Beware of “Bundling”
Ever wonder why government transportation projects seldom get done on time, and the price for completion keeps going up and up? Getting tired of the propositions on the ballot for additional funding to finish the tunnel, freeway or light rail system? One of the major reasons for this common phenomenon is the inequitable, unethical bundling of transportation design and general consultant contracts.
A general design consultant contract involves the development and coordination of the design up to and through construction. General design consultants are not qualified or licensed to build structures, appraise right-ofway property, perform geotechnical surveys, detect and remove hazardous waste, or dig potholes for utility location and designation. If they were, they would have competed for and been awarded a design/build contract or a contract for the privatization of the transportation project.
Unfortunately, over the past 10 years, there has been an alarming trend in government transportation design and general consultant contracts to bundle all the tasks mentioned above under an existing contract, without appropriate design/build or privatization contract competition.
Following are two classic examples of illegal and noncompetitive bundling currently occurring in the Southwest. One is a $100,000 general design consultant contract for a metro light rail project that has received approximately 10 modifications and grown to approximately $25 million prior to the start of construction.
The other is a general consultant contract for a freeway project that was awarded for a five-year period for a stated $14 million, which is now in its tenth year (without competition) having spent approximately $50 million.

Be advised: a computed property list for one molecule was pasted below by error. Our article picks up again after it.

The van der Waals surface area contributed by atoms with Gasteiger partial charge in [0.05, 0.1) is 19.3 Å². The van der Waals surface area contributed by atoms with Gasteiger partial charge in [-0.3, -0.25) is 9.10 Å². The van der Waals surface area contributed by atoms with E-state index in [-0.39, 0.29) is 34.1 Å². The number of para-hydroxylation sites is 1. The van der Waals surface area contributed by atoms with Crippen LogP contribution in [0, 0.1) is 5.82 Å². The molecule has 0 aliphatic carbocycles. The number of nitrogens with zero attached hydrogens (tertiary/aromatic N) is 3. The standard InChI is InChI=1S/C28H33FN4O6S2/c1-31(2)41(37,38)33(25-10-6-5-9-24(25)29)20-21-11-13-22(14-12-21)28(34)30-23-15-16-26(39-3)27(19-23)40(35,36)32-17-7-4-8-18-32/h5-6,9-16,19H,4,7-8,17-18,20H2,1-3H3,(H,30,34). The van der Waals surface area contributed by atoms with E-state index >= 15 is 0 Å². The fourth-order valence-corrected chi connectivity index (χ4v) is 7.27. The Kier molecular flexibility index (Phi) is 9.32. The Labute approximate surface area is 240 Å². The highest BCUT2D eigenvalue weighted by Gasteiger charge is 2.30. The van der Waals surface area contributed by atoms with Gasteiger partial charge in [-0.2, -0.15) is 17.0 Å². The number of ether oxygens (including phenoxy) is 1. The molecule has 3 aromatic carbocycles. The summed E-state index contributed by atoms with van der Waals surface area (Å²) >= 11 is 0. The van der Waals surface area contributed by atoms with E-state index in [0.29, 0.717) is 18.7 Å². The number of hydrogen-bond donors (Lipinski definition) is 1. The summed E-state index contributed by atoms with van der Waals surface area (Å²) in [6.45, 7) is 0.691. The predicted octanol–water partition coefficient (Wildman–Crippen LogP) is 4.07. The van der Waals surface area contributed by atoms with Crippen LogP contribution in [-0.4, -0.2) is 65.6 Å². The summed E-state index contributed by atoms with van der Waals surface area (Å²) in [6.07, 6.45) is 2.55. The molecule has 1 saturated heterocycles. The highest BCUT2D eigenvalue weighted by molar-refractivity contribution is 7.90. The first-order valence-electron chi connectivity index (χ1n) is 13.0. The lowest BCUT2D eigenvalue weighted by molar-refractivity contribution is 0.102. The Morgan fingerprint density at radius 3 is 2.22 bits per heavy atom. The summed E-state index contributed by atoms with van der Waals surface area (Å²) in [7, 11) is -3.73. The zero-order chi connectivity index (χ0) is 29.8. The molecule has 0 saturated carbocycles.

Amazingly, there is a proposition for a sales tax on the November 2004 ballot to provide further funding. How did this happen? Why hasn’t it been stopped? Who’s responsible?
In my opinion, one of the most obvious reasons is the absence of certified public procurement professionals in the process. In most states, the design and construction of transportation projects is wholly exempt from local procurement laws and rules because federal acquisition regulations govern federally funded transportation projects. As a result, government transportation contracting has been predominantly carried out by engineers, not procurement professionals.
Alarmingly, government transportation officials claim that because they are exempt from local government procurement laws, there are “no laws or rules” that apply to the design and construction of locally funded transportation projects.
It hasn’t been stopped because “this is the way things are done.” I’m sorry to say that government transportation officials and large engineering design consultant firms share the spotlight for this prostitution of the public trust nationwide.